The title of the book reminds us this is a collection of pieces, published elsewhere over the last 20 years or so. It also serves to make us aware that many of the issues Don Watson writes about are intractable and/or have not yet been fully addressed. Watson is an award-winning author and historian, was Paul Keating’s speechwriter and biographer, and is also a humourist.
He has a great turn of phrase and his contempt for management speak is well known (see other examples on the Weasel Words website). His forlorn hope that schools and universities would resist this trend is aptly demonstrated in sentences such as “Your child is exhibiting ALL key indicators” in a school report (page 184). What does this mean? What does it actually tell the parent about the child’s progress or lack of progress? Or how about, “As learners progress…they acquire and apply these outcomes in broader community contexts” from a NT manual for trainee Indigenous assistant teachers (page 186). With his tongue firmly in his cheek, Watson asks his readers what outcomes they have ever acquired and if none, then what’s wrong with you?
We see a more serious side in A Never-Never Land for Sense where the author writes about an Indigenous out station in the NT. Volunteers and service organisations worked hard to raise funds and build a school and workshop to provide education, training and meaningful work. But the teacher was withdrawn in the shake-up of the government intervention despite the fact that young men were learning skills and becoming more self-sufficient, which was precisely what the government said it wanted. Watson reminds us that we shouldn’t be so complacent about the hardships of Indigenous Australians when we are congratulating ourselves for aid work overseas.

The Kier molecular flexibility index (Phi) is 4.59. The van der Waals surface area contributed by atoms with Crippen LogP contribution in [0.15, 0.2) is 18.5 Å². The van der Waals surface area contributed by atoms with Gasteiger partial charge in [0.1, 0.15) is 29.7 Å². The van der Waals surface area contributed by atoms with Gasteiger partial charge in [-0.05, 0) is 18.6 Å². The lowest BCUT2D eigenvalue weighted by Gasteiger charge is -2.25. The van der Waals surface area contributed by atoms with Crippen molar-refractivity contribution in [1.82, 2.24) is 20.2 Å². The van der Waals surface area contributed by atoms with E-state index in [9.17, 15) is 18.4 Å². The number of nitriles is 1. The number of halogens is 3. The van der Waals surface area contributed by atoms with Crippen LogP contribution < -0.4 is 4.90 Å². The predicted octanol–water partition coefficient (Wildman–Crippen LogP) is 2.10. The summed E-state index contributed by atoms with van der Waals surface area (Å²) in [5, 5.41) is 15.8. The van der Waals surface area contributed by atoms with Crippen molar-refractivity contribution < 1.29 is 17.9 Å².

Readers will also enjoy Watson’s political criticism and cultural engagement with America. Faith, Freedom and Katrina speaks about the failed response of local, state and national governments in the wake of Hurricane Katrina. He wonders whether government per se, or the incompetent people in the government were responsible for the poor response to the disaster in comparison to the response from churches and faith groups which was far more prompt, targeted and effective. Living in America at that time, I well remember the ‘weasel words’ from politicians, bureaucrats and corporations trying to deflect attention and blame from themselves and seeking to influence our own responses.
Reviewed by Jan Kershaw
Rating out of 10: 7
Distributed by: Penguin Australia
Released: November 2017